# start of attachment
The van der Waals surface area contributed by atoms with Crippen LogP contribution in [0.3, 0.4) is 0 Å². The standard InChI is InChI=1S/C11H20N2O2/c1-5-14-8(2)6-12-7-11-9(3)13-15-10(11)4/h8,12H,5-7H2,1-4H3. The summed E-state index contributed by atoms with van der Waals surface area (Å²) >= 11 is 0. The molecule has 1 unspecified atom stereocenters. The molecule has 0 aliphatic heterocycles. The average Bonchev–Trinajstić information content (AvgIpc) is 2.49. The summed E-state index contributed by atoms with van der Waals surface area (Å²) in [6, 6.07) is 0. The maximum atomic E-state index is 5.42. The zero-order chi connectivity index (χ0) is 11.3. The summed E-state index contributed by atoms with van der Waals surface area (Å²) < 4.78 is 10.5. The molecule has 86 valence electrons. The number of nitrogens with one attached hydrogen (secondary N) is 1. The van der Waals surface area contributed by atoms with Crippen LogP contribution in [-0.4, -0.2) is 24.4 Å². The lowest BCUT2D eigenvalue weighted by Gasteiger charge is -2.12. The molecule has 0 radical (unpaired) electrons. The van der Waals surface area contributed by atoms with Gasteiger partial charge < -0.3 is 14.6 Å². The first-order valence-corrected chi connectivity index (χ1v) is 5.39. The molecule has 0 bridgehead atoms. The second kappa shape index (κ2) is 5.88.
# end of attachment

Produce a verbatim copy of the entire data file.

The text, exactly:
The van der Waals surface area contributed by atoms with Crippen LogP contribution in [0.3, 0.4) is 0 Å². The standard InChI is InChI=1S/C11H20N2O2/c1-5-14-8(2)6-12-7-11-9(3)13-15-10(11)4/h8,12H,5-7H2,1-4H3. The summed E-state index contributed by atoms with van der Waals surface area (Å²) >= 11 is 0. The molecule has 1 unspecified atom stereocenters. The molecule has 0 aliphatic heterocycles. The average Bonchev–Trinajstić information content (AvgIpc) is 2.49. The summed E-state index contributed by atoms with van der Waals surface area (Å²) in [6, 6.07) is 0. The maximum atomic E-state index is 5.42. The zero-order chi connectivity index (χ0) is 11.3. The summed E-state index contributed by atoms with van der Waals surface area (Å²) < 4.78 is 10.5. The molecule has 86 valence electrons. The number of nitrogens with one attached hydrogen (secondary N) is 1. The van der Waals surface area contributed by atoms with Crippen LogP contribution in [-0.4, -0.2) is 24.4 Å². The lowest BCUT2D eigenvalue weighted by Gasteiger charge is -2.12. The molecule has 0 radical (unpaired) electrons. The van der Waals surface area contributed by atoms with Gasteiger partial charge < -0.3 is 14.6 Å². The first-order valence-corrected chi connectivity index (χ1v) is 5.39. The molecule has 0 bridgehead atoms. The second kappa shape index (κ2) is 5.88.